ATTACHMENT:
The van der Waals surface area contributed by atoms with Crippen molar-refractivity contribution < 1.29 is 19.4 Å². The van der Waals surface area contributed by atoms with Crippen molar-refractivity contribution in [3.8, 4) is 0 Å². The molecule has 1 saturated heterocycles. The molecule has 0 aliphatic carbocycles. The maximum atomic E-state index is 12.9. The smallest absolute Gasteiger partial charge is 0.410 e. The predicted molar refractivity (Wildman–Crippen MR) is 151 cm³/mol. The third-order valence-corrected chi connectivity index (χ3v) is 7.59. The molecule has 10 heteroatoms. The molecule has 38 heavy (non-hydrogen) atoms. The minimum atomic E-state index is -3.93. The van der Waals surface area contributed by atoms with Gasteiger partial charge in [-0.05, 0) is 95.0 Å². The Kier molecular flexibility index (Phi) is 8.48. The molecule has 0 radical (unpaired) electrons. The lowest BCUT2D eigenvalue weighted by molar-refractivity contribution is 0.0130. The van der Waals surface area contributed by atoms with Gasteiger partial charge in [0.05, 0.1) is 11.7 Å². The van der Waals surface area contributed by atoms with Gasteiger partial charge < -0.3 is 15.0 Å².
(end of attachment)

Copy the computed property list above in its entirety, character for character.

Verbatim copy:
The van der Waals surface area contributed by atoms with Crippen molar-refractivity contribution < 1.29 is 19.4 Å². The van der Waals surface area contributed by atoms with Crippen molar-refractivity contribution in [3.8, 4) is 0 Å². The molecule has 1 saturated heterocycles. The molecule has 0 aliphatic carbocycles. The maximum atomic E-state index is 12.9. The smallest absolute Gasteiger partial charge is 0.410 e. The predicted molar refractivity (Wildman–Crippen MR) is 151 cm³/mol. The third-order valence-corrected chi connectivity index (χ3v) is 7.59. The molecule has 10 heteroatoms. The molecule has 38 heavy (non-hydrogen) atoms. The minimum atomic E-state index is -3.93. The van der Waals surface area contributed by atoms with Gasteiger partial charge in [-0.05, 0) is 95.0 Å². The Kier molecular flexibility index (Phi) is 8.48. The molecule has 0 radical (unpaired) electrons. The lowest BCUT2D eigenvalue weighted by molar-refractivity contribution is 0.0130. The van der Waals surface area contributed by atoms with Gasteiger partial charge in [0.05, 0.1) is 11.7 Å². The van der Waals surface area contributed by atoms with Gasteiger partial charge < -0.3 is 15.0 Å².